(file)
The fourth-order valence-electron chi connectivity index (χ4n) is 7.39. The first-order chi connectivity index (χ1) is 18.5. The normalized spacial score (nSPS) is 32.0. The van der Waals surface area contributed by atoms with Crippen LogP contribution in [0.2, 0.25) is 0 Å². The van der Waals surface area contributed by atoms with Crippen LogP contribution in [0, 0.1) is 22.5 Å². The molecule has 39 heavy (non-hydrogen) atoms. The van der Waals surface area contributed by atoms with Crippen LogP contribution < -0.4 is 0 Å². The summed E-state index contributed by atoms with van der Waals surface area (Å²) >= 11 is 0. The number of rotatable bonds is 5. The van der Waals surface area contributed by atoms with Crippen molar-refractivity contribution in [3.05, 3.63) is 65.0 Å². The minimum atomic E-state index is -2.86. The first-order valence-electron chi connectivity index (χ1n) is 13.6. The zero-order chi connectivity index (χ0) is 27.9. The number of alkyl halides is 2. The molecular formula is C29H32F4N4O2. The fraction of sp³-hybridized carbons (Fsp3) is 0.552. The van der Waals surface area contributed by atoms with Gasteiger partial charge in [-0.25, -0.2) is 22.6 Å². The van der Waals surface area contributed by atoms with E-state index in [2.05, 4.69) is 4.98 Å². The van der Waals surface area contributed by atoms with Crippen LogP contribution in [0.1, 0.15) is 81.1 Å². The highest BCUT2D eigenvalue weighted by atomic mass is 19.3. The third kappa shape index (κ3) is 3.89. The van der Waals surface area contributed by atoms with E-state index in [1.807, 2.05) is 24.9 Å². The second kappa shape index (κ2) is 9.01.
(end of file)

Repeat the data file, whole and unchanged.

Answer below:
The fourth-order valence-electron chi connectivity index (χ4n) is 7.39. The first-order chi connectivity index (χ1) is 18.5. The normalized spacial score (nSPS) is 32.0. The van der Waals surface area contributed by atoms with Crippen LogP contribution in [0.2, 0.25) is 0 Å². The van der Waals surface area contributed by atoms with Crippen LogP contribution in [0, 0.1) is 22.5 Å². The molecule has 39 heavy (non-hydrogen) atoms. The van der Waals surface area contributed by atoms with Crippen LogP contribution < -0.4 is 0 Å². The summed E-state index contributed by atoms with van der Waals surface area (Å²) >= 11 is 0. The number of rotatable bonds is 5. The van der Waals surface area contributed by atoms with Crippen molar-refractivity contribution in [3.05, 3.63) is 65.0 Å². The minimum atomic E-state index is -2.86. The first-order valence-electron chi connectivity index (χ1n) is 13.6. The zero-order chi connectivity index (χ0) is 27.9. The number of alkyl halides is 2. The molecular formula is C29H32F4N4O2. The fraction of sp³-hybridized carbons (Fsp3) is 0.552. The van der Waals surface area contributed by atoms with Gasteiger partial charge in [-0.25, -0.2) is 22.6 Å². The van der Waals surface area contributed by atoms with E-state index in [2.05, 4.69) is 4.98 Å². The van der Waals surface area contributed by atoms with Crippen LogP contribution in [0.1, 0.15) is 81.1 Å². The highest BCUT2D eigenvalue weighted by atomic mass is 19.3. The third kappa shape index (κ3) is 3.89. The van der Waals surface area contributed by atoms with E-state index in [1.807, 2.05) is 24.9 Å². The second kappa shape index (κ2) is 9.01.